And here is a list of 15 blogs that I think are utterly inspiring! They are the food blogs that I drooled over during the semester (especially during finals season). They are also the food blogs that inspired me to pursue my passion for food and to really start a food blog of my own. If you love food blogs, then you should definitely check them out!
I finally decided to try making tako yaki. Tako yaki is, in my opinion one of the popular junk foods found within Japan. It’s a ball-sized snack made of flour based batter and cooked in a special tako yaki pan like this one:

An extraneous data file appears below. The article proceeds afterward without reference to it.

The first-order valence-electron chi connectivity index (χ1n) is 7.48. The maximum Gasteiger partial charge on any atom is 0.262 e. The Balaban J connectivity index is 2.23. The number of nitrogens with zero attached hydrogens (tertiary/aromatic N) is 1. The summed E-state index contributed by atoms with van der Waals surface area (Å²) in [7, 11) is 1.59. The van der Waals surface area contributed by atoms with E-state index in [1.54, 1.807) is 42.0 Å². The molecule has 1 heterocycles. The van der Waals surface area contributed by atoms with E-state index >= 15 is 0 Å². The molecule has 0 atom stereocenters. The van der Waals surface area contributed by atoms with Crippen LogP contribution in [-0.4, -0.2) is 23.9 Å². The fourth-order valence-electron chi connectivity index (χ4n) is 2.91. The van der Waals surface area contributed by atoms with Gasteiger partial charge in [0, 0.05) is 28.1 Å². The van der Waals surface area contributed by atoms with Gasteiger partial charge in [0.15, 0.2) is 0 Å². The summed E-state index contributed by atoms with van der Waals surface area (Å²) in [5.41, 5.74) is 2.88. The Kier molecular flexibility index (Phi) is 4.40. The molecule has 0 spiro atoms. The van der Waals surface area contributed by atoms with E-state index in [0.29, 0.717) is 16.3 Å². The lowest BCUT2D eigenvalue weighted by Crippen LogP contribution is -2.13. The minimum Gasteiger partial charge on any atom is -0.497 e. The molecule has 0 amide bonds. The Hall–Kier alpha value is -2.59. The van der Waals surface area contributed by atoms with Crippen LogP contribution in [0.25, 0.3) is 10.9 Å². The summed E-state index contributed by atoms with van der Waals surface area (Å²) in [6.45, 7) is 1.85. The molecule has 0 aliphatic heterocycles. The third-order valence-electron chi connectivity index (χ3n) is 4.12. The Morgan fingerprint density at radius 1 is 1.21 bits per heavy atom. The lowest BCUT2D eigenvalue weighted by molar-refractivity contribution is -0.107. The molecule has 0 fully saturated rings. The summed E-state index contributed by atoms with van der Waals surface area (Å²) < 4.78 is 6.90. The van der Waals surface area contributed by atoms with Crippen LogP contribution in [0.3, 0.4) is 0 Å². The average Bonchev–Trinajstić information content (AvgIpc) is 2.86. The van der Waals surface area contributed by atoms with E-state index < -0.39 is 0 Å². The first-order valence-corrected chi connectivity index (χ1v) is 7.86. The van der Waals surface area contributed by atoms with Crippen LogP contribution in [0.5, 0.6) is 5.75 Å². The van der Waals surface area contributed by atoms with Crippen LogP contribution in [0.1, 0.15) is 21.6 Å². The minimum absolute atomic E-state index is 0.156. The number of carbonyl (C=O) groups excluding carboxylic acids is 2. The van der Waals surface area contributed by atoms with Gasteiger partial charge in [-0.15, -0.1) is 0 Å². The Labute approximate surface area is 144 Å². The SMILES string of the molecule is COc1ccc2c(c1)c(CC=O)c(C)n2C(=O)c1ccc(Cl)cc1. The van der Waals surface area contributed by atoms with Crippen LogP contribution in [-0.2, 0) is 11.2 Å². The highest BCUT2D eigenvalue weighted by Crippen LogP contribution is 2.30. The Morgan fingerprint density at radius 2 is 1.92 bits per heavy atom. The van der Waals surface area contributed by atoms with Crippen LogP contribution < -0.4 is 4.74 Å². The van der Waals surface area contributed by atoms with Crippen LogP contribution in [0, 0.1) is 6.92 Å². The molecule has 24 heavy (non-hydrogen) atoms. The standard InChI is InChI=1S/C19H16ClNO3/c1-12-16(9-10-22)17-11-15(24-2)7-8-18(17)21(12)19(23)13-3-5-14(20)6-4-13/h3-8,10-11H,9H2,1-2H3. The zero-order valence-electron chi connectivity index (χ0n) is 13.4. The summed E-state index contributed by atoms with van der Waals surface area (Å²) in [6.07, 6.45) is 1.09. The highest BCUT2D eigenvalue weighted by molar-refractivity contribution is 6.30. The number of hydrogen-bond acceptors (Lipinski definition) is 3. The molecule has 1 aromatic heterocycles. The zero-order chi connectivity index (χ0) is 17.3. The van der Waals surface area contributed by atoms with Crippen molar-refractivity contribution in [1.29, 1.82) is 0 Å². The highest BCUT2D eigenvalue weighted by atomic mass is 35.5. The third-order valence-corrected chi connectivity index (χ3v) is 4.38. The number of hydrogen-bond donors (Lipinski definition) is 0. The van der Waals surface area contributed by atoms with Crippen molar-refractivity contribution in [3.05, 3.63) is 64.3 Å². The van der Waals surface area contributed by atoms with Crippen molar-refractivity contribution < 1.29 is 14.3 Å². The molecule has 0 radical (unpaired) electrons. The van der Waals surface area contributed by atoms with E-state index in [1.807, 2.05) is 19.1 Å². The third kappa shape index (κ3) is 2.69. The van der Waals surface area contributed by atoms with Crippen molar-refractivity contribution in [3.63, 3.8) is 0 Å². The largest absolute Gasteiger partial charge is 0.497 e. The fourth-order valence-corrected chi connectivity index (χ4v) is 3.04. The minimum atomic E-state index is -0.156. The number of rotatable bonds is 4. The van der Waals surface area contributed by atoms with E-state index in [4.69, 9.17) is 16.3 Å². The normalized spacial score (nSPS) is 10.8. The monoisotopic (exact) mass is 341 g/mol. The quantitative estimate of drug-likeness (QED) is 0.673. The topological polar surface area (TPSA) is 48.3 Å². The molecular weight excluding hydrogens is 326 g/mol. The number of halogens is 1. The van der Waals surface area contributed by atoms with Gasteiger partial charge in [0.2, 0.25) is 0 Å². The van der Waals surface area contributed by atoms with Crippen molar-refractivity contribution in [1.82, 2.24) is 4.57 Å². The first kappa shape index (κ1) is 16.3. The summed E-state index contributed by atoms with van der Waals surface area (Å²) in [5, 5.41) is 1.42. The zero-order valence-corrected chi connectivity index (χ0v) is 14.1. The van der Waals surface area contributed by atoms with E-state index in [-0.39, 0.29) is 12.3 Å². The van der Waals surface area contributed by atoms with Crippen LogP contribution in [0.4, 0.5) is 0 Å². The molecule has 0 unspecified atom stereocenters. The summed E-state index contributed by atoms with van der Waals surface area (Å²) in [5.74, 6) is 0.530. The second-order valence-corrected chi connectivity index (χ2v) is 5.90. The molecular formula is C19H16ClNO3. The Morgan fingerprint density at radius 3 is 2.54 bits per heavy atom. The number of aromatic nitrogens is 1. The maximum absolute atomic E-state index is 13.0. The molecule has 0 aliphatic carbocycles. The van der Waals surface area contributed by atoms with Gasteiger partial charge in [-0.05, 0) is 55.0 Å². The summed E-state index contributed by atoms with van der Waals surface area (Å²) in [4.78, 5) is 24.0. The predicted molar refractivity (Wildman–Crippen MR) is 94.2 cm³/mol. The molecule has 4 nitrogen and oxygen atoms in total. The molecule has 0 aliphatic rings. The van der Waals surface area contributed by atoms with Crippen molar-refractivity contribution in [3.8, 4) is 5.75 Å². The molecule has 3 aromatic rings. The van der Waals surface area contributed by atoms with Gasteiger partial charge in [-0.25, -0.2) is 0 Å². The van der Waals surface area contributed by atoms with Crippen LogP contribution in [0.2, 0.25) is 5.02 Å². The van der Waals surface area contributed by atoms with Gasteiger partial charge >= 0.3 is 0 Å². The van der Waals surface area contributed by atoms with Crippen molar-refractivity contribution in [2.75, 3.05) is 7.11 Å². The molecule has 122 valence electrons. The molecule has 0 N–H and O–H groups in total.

These are filled with minced octopus (tako-meaning octopus in Japanese) and another assortment of toppings: tempura scraps, picked ginger, and green onion. They are then sprinkled with a green laver and bonito flakes. They are generally associated with food vendors, but they do have specialty restaurants particularly in Osaka and Kansai. My mother was born in the Osaka/Kansai area and so there were nights when we, as a family, made takoyaki at home. Because my sister and I hated octopus, my family made a variety of takoyaki with different fillings. There was the traditional octopus filled takoyaki for my dad and my mom and the beef filled ones for me and my sister. Later we began experimenting, filling a couple with shrimp, adding cheese to the beef filled ones, making some with beef and shrimp (I guess it was our version of surf and turf). Anyway, I loved making takoyaki. I loved flipping the dough and trying to make that perfectly shaped sphere. When I went off to college this year, my dad got me a takoyaki pan but I was too busy to try it out. Plus when I asked my mom for the recipe she was very vague about the measurements. Finally, I looked it up and found a recipe for takoyaki that seemed pretty good. Looking through that and using it as a spring board, I tried to recall what my mom had told me and made the batter. While I made three batches (the first being perfect, the second being a little too thick, and the third too thin), I think my first time making takoyaki by myself was pretty successful. I mean while some of the batches came out shaped a little wonky, they still tasted delicious.